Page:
But Newcastle is a coastal town with more than just sand and sea in its favor. The town sits at the base of Slieve Donard (the highest mountain in Northern Ireland), the rest of the Mourne Mountains sprawling behind. A trek is compulsory, the views you get being well worth the effort; plus, when you return to town, you can always rest your muscles in a seaweed bath at Soak. Follow up the spa with dinner at Vanilla, and if you spot Finnebrogue venison on the menu, indulge — this local delicacy is some of the finest across the whole island.
Dalkey, County Dublin
Find it: Half an hour southeast of Dublin city
Home to a 10th-century church, two Norman castles on its main street, and an island of the same name where you can expect to see rabbits, goats, church ruins, and the most expensive one-bedroom home in Ireland — Dalkey Tower — this lively spot is one of the most beautiful towns you’ll find. No wonder Bono, The Edge, and Van Morrison have homes in the area.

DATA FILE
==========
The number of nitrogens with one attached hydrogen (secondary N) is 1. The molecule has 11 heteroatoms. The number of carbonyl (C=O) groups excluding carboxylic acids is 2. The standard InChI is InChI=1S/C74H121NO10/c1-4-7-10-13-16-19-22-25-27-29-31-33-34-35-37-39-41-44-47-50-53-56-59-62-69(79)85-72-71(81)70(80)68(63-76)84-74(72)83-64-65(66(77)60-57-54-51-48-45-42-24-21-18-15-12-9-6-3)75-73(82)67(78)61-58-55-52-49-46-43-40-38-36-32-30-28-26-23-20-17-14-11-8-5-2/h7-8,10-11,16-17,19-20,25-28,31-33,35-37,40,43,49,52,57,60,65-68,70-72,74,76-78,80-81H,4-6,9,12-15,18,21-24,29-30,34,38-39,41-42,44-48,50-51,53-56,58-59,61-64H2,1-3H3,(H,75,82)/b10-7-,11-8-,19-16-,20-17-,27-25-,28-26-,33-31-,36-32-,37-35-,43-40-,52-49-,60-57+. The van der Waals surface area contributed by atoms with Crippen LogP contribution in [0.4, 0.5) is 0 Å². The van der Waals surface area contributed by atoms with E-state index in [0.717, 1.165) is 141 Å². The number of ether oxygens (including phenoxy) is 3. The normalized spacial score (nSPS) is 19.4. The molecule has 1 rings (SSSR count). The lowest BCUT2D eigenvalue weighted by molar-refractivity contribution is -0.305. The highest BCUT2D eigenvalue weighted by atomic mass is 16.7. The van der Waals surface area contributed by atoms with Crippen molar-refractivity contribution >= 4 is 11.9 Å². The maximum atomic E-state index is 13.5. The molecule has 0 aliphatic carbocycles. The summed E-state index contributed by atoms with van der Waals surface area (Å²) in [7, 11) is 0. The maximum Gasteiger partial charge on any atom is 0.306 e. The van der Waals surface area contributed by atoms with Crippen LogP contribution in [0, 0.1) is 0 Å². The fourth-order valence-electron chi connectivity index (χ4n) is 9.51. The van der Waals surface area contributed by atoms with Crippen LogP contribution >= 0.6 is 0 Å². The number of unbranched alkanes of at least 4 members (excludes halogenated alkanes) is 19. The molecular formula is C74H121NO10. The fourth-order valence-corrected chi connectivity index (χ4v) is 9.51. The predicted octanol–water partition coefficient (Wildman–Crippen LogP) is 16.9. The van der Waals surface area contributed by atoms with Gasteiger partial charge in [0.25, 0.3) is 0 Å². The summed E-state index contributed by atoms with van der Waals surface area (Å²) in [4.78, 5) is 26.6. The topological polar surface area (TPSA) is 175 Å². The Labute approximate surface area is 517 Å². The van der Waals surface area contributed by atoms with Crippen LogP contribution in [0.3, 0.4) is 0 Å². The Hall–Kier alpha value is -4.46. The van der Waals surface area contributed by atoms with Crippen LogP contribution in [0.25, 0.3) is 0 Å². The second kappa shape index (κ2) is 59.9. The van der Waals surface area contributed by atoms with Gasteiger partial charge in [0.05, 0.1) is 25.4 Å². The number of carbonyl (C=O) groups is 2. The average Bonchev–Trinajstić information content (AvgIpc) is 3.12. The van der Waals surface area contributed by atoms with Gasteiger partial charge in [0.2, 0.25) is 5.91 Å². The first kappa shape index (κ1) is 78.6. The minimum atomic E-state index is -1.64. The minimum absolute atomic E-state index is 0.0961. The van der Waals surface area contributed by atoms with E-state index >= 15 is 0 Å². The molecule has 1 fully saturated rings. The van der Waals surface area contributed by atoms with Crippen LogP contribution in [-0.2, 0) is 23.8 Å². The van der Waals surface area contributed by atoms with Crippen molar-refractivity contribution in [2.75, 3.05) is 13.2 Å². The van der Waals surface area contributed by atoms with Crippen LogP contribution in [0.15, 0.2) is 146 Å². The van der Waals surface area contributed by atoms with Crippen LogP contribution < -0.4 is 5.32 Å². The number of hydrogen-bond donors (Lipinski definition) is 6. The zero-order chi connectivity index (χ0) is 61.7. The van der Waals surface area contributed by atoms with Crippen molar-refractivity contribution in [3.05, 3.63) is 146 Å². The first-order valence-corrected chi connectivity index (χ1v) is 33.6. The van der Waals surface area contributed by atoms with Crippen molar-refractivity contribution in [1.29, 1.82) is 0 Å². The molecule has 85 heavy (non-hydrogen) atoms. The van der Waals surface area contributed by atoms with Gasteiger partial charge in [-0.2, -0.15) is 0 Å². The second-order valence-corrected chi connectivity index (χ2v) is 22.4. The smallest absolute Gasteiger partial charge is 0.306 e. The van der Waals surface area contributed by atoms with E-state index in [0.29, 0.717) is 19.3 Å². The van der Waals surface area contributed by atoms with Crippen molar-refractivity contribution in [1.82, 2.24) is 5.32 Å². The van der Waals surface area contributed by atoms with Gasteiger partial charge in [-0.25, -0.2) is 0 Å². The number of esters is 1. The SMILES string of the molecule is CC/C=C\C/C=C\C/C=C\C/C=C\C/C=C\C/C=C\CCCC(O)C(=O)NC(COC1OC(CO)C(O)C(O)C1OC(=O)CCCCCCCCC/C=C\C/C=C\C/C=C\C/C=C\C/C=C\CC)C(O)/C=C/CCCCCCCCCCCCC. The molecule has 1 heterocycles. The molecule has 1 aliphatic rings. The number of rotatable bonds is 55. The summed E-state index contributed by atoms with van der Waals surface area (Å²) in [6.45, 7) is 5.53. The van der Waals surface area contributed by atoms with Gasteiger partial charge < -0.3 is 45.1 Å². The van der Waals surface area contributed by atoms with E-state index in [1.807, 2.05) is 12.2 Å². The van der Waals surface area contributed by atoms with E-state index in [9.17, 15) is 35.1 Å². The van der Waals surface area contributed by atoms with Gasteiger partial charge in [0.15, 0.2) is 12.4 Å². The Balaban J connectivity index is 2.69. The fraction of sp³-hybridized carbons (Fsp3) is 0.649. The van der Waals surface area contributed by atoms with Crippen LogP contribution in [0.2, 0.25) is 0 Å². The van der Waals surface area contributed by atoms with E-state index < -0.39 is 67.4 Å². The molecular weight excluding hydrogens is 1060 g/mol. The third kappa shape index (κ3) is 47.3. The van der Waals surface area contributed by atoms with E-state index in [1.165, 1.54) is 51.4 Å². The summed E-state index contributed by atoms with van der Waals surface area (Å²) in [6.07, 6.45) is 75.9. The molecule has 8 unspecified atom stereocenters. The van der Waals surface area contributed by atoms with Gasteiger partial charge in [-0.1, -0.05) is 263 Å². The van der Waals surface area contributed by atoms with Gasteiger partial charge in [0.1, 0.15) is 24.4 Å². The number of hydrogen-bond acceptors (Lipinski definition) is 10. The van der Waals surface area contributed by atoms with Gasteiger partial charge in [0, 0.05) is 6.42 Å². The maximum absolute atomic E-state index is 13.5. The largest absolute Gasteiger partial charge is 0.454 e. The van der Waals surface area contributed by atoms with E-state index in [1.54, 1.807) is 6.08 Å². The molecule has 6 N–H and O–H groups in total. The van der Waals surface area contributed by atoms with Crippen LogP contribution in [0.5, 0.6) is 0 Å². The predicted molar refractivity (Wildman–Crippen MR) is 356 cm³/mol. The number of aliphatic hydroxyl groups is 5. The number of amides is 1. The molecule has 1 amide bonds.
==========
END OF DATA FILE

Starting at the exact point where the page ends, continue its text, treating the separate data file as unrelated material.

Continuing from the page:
There’s so much to do here: Go kayaking around the local harbor and keep an eye out for seals and bottlenose dolphins, try abseiling off Killiney Hill, and — for something fun and traditional — pop into Biddy’s Cottage for a spot of tea, cakes, and Irish storytelling by the turf fire.
Kinsale, County Cork
Find it: Half an hour south of Cork city, near the mouth of the River Bandon
With blocks of brightly colored buildings, a thriving harbor, and a serious foodie scene, Kinsale is a picture-perfect Irish small town. It’s also known for its shopping — check out the galleries along Main Street and pop into Giles Norman Photography to see gorgeous shots of the local landscape.
Kinsale has a long-held reputation as a home of impeccable dining, and it has more than its fair share of excellent restaurants. Fishy Fishy is run by renowned seafood chef Martin Shanahan and his wife Marie and is the place to go for fresh, local fish. As you’d expect, the menu is constantly changing depending on the day’s catch, but the seafood found off the southwest coast never disappoints. Think lobster, monkfish, mussels, and oysters.